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Truck Driver’s Credibility Must be Considered When His Medical Condition Forms the Basis for His Sudden Emergency Defense

The Dispatch Newsletter
06.12.2008

In White v. Taylor Distributing Co., Inc., 275 Mich App 615; 739 NW2d 132 (2007), the Michigan Court of Appeals identified one instance in which a party-witness’ credibility would be a proper basis for deeming a trial court’s grant of a motion for summary disposition “inappropriate” under  MCR 2.116(G)(4).  This court rule provides in pertinent part: “… If the adverse party does not so respond, judgement, if appropriate, shall be entered against him or her.”

In White, the plaintiff’s vehicle, while stopped at an intersection, was “rear-ended” by a tractor-trailer owned by the defendant, Penske, and driven by the defendant, James Birkenheuer, who was employed by the defendant, Taylor. 

The trial court granted the defendant’s motion for summary disposition pursuant to MCR 2.116(C)(10) based upon Birkenheuer’s deposition testimony. Specifically, Birkenheuer testified that he noticed the plaintiff’s vehicle in enough time to stop and immediately began to apply his brakes.  However, before he was able to bring his vehicle to a complete stop, he suddenly felt dizzy and blacked out. He was later awakened by the impact between the vehicles. Accordingly, the trial court found that a “sudden emergency” arose out of a severe bout of diarrhea that caused Birkenheuer to experience a “sudden and unexpected” blackout, which precluded a finding of actionable negligence. 

However, the appellate court reversed the trial court’s ruling, holding that in cases such as the one at bar, where the moving party has the burden of proof in overcoming a rebuttable presumption of negligence, the witness’ credibility becomes a crucial determining factor in the final outcome.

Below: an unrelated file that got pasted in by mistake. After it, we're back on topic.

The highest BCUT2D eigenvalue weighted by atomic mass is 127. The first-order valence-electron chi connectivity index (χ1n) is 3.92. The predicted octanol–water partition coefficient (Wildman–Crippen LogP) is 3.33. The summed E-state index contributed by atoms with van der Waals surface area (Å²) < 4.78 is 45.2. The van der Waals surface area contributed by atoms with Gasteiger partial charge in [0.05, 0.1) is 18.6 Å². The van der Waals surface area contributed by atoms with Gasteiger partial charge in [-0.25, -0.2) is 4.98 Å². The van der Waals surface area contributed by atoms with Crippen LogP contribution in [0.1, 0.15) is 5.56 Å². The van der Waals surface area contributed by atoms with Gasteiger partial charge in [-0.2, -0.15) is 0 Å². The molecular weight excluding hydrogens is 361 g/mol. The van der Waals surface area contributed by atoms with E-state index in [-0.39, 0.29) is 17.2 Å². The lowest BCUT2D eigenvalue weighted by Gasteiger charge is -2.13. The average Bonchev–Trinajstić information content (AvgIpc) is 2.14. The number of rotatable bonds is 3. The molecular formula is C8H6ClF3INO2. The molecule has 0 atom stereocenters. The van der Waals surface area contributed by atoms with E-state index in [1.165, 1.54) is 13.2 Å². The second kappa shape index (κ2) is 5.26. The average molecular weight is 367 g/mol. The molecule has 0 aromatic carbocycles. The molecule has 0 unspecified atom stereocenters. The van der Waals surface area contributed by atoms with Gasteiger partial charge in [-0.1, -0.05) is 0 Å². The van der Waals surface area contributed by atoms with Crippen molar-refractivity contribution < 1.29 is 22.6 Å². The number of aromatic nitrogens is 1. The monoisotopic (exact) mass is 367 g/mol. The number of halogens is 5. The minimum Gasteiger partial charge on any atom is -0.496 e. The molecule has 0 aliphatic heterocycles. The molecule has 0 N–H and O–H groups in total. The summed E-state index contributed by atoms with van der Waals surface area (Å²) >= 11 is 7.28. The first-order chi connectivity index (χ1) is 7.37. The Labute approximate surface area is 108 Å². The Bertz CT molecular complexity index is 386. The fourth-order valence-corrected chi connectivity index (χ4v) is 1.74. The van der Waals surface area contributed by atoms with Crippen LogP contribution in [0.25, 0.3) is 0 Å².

The appellate court noted that Birkenheuer’s testimony was suspect due to its self-serving nature and the inconsistency between same and the available medical evidence regarding the alleged blackout.

The court also noted that “under the rear-end collision statute [MCL 257.402(a)] a rebuttable presumption arises that the offending driver is prima facie guilty of negligence.”

“When the trial court undertakes to eliminate from the jury’s consideration a statutory presumption as a matter of law, at the very least there must be clear, positive, and credible evidence opposing the presumption.”  …“where evidence is less than clear, positive and credible, the issue of overcoming the rear-end presumption should be settled in the jury room.”

Since the jury would have to witness Birkenheuer’s demeanor in assessing his credibility, the trial court’s grant of the defendant’s motion for summary based upon the Sudden Emergency Doctrine, was “inappropriate” under MCR 2.116(G)(4), notwithstanding the plaintiff’s failure to submit documentary evidence which would have created a genuine issue of material fact.

Compare to Davis v. Wisconsin Logistics, Inc., 2006 Mich App WL 448795 (unpublished), where the court did not consider witness credibility in affirming the trial court’s grant of the defendant’s motion for summary based upon the Sudden Emergency Doctrine. In Davis, the trial court found that the evidence established that the defendant’s driver suffered a heart attack and died immediately before the subject collision.

The Dispatch Newsletter is distributed by the firm of Plunkett Cooney. Any questions or comments concerning the matters reported may be addressed to Michael K. Sheehy or any other members of the practice group. The brevity of this newsletter prevents comprehensive treatment of all legal issues, and the information contained herein should not be taken as legal advice. Advice for specific matters should be sought directly from legal counsel. Copyright© 2008. All rights reserved PLUNKETT COONEY, P.C.

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